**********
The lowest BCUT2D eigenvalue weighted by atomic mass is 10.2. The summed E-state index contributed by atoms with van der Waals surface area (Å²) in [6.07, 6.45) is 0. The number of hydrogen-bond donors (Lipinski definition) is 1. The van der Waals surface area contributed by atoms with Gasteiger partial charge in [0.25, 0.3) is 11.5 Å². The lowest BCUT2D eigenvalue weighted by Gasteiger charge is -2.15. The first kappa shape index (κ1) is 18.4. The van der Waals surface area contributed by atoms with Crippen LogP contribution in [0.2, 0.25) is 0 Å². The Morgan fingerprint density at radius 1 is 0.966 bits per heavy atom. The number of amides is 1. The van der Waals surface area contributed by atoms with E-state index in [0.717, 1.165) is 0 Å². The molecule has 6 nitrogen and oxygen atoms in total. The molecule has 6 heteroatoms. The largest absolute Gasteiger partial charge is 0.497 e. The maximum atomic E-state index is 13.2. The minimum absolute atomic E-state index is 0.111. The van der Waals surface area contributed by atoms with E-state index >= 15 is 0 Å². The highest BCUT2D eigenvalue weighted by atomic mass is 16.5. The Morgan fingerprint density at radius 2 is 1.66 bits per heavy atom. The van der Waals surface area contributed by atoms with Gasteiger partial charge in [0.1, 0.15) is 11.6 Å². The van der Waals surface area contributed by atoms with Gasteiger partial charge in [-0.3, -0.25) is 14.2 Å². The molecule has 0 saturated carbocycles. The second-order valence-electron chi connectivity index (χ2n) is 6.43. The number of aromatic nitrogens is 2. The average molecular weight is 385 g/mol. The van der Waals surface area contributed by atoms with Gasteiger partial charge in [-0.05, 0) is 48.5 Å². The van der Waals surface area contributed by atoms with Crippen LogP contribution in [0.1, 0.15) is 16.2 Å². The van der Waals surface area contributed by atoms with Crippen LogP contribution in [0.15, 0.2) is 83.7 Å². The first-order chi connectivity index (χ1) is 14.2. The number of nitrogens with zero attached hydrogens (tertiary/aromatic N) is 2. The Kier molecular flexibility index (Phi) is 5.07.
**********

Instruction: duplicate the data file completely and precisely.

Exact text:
The lowest BCUT2D eigenvalue weighted by atomic mass is 10.2. The summed E-state index contributed by atoms with van der Waals surface area (Å²) in [6.07, 6.45) is 0. The number of hydrogen-bond donors (Lipinski definition) is 1. The van der Waals surface area contributed by atoms with Gasteiger partial charge in [0.25, 0.3) is 11.5 Å². The lowest BCUT2D eigenvalue weighted by Gasteiger charge is -2.15. The first kappa shape index (κ1) is 18.4. The van der Waals surface area contributed by atoms with Crippen LogP contribution in [0.2, 0.25) is 0 Å². The Morgan fingerprint density at radius 1 is 0.966 bits per heavy atom. The number of amides is 1. The van der Waals surface area contributed by atoms with E-state index in [0.717, 1.165) is 0 Å². The molecule has 6 nitrogen and oxygen atoms in total. The molecule has 6 heteroatoms. The largest absolute Gasteiger partial charge is 0.497 e. The maximum atomic E-state index is 13.2. The minimum absolute atomic E-state index is 0.111. The van der Waals surface area contributed by atoms with E-state index >= 15 is 0 Å². The highest BCUT2D eigenvalue weighted by atomic mass is 16.5. The Morgan fingerprint density at radius 2 is 1.66 bits per heavy atom. The van der Waals surface area contributed by atoms with Gasteiger partial charge in [0.1, 0.15) is 11.6 Å². The van der Waals surface area contributed by atoms with Gasteiger partial charge in [-0.3, -0.25) is 14.2 Å². The molecule has 0 saturated carbocycles. The second-order valence-electron chi connectivity index (χ2n) is 6.43. The number of aromatic nitrogens is 2. The average molecular weight is 385 g/mol. The van der Waals surface area contributed by atoms with Gasteiger partial charge in [-0.05, 0) is 48.5 Å². The van der Waals surface area contributed by atoms with Crippen LogP contribution in [0.1, 0.15) is 16.2 Å². The van der Waals surface area contributed by atoms with Crippen LogP contribution in [0.15, 0.2) is 83.7 Å². The first-order chi connectivity index (χ1) is 14.2. The number of nitrogens with zero attached hydrogens (tertiary/aromatic N) is 2. The Kier molecular flexibility index (Phi) is 5.07.